Buildings for GBV shelters have been identified but ‘they are not being actioned’

Social Development MEC Sharna Fernandez previously unveiled two new gender-based violence (GBV) safety shelters, that will service rural areas on the West Coast. Picture: Supplied

Social Development MEC Sharna Fernandez previously unveiled two new gender-based violence (GBV) safety shelters, that will service rural areas on the West Coast. Picture: Supplied

Published Nov 9, 2023


Cape Town - “The buildings have been identified but there hasn’t been adequate movement of really turning more unused state buildings into shelters in the country.”

This is according to Dr Dennis Matotoka from the Commission on Gender Equality (CGE) who was briefing the Portfolio Committee on Public Works and Infrastructure on the state of shelters in the country on Tuesday.

Portfolio Committee Chairperson, Nolitha Ntobongwana (Chairperson) said: “For several years, especially the 2018/19 financial years, the commission received several complaints about gender-based violence (GBV), with victims often left without places of protection or shelter. In giving effect to this mandate, the CGE investigated the state of shelters in South Africa.

“We have then invited the commission to hear from it, how is the Department of Public Works and Infrastructure (DPWI) complying with the investigation, and recommendations that the commission made about the properties that may be utilised for centres of protection - our safe homes for GBV victims.”

Matotoka, acting CEO of the CGE, said that the commission's investigation into the state of shelters in South Africa in the 2018/2019 financial year was prompted following the receipt of several complaints from GBV victims.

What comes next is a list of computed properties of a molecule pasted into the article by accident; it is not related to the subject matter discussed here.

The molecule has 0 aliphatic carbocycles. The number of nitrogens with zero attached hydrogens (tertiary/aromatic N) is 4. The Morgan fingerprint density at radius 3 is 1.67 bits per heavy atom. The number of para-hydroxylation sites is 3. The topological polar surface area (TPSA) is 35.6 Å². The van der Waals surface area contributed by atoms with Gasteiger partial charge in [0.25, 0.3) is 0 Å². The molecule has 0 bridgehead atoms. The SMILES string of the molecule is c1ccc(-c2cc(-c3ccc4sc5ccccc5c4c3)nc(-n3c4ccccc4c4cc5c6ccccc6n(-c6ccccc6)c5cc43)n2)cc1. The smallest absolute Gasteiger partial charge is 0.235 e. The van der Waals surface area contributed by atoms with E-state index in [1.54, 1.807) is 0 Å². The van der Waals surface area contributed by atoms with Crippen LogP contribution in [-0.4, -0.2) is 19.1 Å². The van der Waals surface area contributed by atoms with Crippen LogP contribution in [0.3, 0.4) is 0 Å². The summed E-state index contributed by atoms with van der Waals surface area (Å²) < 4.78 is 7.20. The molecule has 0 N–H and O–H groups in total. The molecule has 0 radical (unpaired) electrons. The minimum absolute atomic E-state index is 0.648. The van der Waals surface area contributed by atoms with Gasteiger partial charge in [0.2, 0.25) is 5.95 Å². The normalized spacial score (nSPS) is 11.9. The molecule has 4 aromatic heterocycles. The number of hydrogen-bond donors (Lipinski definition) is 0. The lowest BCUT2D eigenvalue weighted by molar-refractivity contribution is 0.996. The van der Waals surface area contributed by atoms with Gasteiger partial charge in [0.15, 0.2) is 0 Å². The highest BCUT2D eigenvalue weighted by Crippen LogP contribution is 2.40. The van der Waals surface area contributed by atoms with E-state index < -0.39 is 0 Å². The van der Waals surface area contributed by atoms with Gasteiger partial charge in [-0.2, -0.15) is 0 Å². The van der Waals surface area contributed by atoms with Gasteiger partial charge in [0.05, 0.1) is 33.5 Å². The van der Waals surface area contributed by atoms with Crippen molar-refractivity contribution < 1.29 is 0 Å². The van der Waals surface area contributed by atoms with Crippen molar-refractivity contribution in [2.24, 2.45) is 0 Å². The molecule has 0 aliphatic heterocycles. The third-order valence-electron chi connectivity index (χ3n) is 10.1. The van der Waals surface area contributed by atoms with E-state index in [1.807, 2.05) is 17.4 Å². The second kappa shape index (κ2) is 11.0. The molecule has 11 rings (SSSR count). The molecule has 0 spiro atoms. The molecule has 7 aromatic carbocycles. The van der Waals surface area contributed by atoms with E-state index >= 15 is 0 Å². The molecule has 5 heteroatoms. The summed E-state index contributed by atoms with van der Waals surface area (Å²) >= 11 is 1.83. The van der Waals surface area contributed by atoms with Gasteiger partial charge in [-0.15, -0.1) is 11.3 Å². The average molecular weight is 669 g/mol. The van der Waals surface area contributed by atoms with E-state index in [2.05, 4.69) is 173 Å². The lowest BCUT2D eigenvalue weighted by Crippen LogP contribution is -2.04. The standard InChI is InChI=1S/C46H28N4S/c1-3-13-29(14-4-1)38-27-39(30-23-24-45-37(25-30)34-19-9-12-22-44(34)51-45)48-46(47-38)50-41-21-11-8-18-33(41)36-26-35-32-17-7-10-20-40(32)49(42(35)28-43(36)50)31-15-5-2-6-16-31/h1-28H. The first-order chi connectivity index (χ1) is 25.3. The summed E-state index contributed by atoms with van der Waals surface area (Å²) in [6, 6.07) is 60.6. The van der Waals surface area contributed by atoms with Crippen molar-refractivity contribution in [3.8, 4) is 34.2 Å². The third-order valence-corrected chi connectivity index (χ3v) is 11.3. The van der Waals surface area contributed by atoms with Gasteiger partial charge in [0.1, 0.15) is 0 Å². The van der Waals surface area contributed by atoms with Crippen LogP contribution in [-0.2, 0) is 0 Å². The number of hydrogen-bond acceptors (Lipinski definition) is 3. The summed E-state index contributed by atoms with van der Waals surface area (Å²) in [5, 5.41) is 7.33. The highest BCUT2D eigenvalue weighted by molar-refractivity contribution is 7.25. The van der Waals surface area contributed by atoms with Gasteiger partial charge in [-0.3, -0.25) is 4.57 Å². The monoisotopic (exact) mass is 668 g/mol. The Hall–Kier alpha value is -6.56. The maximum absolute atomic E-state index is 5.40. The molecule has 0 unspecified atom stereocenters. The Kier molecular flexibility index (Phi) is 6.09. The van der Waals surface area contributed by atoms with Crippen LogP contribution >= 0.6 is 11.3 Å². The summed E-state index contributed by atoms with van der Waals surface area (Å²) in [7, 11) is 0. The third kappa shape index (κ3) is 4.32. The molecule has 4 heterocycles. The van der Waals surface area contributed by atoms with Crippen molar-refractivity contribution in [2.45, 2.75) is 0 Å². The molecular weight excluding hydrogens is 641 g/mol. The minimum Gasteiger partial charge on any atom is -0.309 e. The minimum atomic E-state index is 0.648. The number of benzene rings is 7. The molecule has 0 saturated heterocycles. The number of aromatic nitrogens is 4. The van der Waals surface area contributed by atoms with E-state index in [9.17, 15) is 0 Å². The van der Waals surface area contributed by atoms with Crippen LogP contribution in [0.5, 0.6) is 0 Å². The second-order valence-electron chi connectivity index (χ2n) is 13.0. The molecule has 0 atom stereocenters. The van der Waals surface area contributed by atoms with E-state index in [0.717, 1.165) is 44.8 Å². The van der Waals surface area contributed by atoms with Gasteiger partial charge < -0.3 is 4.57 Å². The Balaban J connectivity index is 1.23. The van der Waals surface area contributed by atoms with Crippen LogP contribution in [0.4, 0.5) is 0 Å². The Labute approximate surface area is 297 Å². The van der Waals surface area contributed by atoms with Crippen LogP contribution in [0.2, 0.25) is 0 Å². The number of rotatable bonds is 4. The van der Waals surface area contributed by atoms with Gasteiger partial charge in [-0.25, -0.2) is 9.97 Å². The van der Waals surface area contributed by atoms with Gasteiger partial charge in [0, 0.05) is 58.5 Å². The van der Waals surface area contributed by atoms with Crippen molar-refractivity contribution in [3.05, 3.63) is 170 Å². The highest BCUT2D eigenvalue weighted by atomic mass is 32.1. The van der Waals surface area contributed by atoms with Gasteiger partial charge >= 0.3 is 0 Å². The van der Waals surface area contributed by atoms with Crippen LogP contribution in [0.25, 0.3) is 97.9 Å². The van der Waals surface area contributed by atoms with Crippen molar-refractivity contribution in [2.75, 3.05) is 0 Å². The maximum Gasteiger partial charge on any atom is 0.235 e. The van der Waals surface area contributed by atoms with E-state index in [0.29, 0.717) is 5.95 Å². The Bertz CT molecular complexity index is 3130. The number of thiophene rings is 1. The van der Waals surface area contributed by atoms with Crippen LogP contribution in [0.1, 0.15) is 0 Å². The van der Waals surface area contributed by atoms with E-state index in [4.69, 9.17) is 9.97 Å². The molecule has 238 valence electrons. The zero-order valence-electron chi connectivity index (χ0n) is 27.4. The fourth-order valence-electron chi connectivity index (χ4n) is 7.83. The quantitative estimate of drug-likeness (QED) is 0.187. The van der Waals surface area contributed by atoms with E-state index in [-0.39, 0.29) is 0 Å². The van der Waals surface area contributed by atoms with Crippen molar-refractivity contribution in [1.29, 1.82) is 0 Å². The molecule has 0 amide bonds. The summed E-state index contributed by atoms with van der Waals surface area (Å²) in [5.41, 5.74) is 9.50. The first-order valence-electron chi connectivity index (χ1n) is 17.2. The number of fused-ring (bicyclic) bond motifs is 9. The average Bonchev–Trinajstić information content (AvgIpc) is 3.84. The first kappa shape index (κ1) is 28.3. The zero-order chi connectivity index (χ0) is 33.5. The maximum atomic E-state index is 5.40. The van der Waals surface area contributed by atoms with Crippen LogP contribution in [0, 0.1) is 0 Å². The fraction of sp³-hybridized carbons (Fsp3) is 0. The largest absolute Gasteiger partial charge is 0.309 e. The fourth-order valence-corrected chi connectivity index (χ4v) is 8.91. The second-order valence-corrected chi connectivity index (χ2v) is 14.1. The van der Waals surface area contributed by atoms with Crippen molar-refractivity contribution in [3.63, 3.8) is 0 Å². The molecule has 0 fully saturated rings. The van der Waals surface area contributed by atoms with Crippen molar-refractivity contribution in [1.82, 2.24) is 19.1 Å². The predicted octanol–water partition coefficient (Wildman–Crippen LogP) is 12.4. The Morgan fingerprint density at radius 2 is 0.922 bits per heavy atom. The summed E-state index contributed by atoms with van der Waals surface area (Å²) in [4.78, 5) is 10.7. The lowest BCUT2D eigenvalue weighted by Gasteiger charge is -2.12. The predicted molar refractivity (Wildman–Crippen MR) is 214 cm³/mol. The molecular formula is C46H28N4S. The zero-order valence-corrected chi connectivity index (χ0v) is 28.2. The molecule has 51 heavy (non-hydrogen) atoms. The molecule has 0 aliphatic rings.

Matotoka’s presentation touched on the recommendations that were made to the department in building and identifying shelters, and also highlighted that one of the challenges is the dDpartment of Social Development’s (DSD) inaction once the public works and infrastructure department presented them with locations for shelters.

“There are people who have to travel about 300km to get accommodation for shelters. One of the things we said was that there must be an allocation of buildings to shelters, as part of supporting the (existing) shelters in South Africa.

“We were also looking at shelters that cater to the needs of those with disabilities… At times we have direct, but also indirect discrimination, wherein the buildings themselves do not provide reasonable accommodation to persons with disabilities,” Matotoka said.

“For us, it is not just about showing us a building on the fourth floor, or a building, and saying, ‘this is the one that will be allocated to shelters’, you need to go beyond, renovate it in such a way that those that are with disabilities are able to be accommodated there.”

Properties were identified and inspected by the DPWI in KwaZulu-Natal (Richard’s Bay and Port Shepstone), Free State (Kloopfontein and Kroonstad), Mpumalanga (Lothair and Badplaas), Limpopo (Groblersdal, Mablehall and Phalaborwa), Northern Cape (1x Kimberley and 2x Barkly West), North West (Coligny, Schweizer Reneke, Orkney, Stilfontein, Christiana and Fochville), Eastern Cape (Idutywa, Butterworth, Lusikisiki, Mthatha, Styensburg, Gonubie, Mortimer), Western Cape (Lainsburg, Aurora, Aurora Moorreesburg, Heidelberg and Albertinia) and Gauteng (Observatory, Cyrildene, De Wilgers, Mountain View, Waterkloof and Salvakop).

Matotoka stressed that is a collaborative process, because while the DPWI may identify and work on the properties, it is the DSD, as well as the CGE, that needs to come in and say whether the sites are suitable for accommodating GBV survivors, and if not, then the DPWI may be requested to reconsider.

He said that there has been progress in the DPWI’s implementation of the CGE’s recommendations, but that the department must continue actively engaging with other role players to ensure full compliance with the Commission’s recommendations.

“The commitment is there, plans are there, but they are not being actioned. We have various unused buildings that the department itself has identified, but we are not able to move - in terms of renovating those structures - so they can accommodate the survivors of GBV and femicide.”

Cape Argus